Floyd Cramer (October 27, 1933 – December 31, 1997) was an American Hall of Fame pianist who was one of the architects of the "Nashville Sound." He popularized the 'slip note' piano style where one note slides effortlessly into the next. This was a major departure from the percussive piano style which was popular in the late 1950s.
Born in Shreveport, Louisiana, Cramer grew up in the small town of Huttig, Arkansas, teaching himself to play the piano. After finishing high school, he returned to Shreveport, where he worked as a pianist for the Louisiana Hayrideradio show. After Cramer relocated permanently to Nashville, Allen "Puddler" Harris, a native of Franklin Parish in northeastern Louisiana, replaced him as the pianist for the Hayride.
Cramer moved to Nashville in 1955. The use of piano accompanists in country music was growing in popularity, and by the next year he was, in his words "in day and night doing sessions."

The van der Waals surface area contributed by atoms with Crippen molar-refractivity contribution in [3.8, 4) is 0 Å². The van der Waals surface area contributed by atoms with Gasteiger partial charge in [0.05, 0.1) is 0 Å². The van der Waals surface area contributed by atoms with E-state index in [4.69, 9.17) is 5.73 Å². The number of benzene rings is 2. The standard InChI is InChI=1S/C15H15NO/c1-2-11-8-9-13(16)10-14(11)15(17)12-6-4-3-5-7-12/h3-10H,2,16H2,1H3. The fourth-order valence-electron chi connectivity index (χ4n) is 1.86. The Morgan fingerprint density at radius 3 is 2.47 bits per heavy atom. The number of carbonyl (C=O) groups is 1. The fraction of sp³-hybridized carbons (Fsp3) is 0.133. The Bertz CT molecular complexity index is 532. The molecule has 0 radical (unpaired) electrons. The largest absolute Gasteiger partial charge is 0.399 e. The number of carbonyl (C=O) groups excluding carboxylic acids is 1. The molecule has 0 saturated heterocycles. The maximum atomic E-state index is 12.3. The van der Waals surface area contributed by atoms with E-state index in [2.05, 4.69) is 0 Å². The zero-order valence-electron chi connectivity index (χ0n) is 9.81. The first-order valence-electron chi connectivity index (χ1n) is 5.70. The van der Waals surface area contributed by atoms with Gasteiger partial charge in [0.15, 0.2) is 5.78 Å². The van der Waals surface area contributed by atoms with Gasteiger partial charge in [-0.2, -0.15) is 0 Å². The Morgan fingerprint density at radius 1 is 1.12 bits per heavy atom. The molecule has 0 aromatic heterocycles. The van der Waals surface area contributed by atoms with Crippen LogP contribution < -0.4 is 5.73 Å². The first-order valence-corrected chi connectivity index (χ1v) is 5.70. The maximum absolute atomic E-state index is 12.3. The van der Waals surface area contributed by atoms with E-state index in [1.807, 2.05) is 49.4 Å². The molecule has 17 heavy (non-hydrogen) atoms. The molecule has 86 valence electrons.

Before long, Cramer would become one of the busiest studio musicians in the industry, playing piano for stars such as Elvis Presley, Brenda Lee, Patsy Cline, The Browns, Jim Reeves, Eddy Arnold, Roy Orbison, Don Gibson, and the Everly Brothers, and many others. It's Cramer's piano, for instance, on Presley's first national hit, "Heartbreak Hotel." However, Cramer remained strictly a session player and a virtual unknown to anyone but music industry insiders.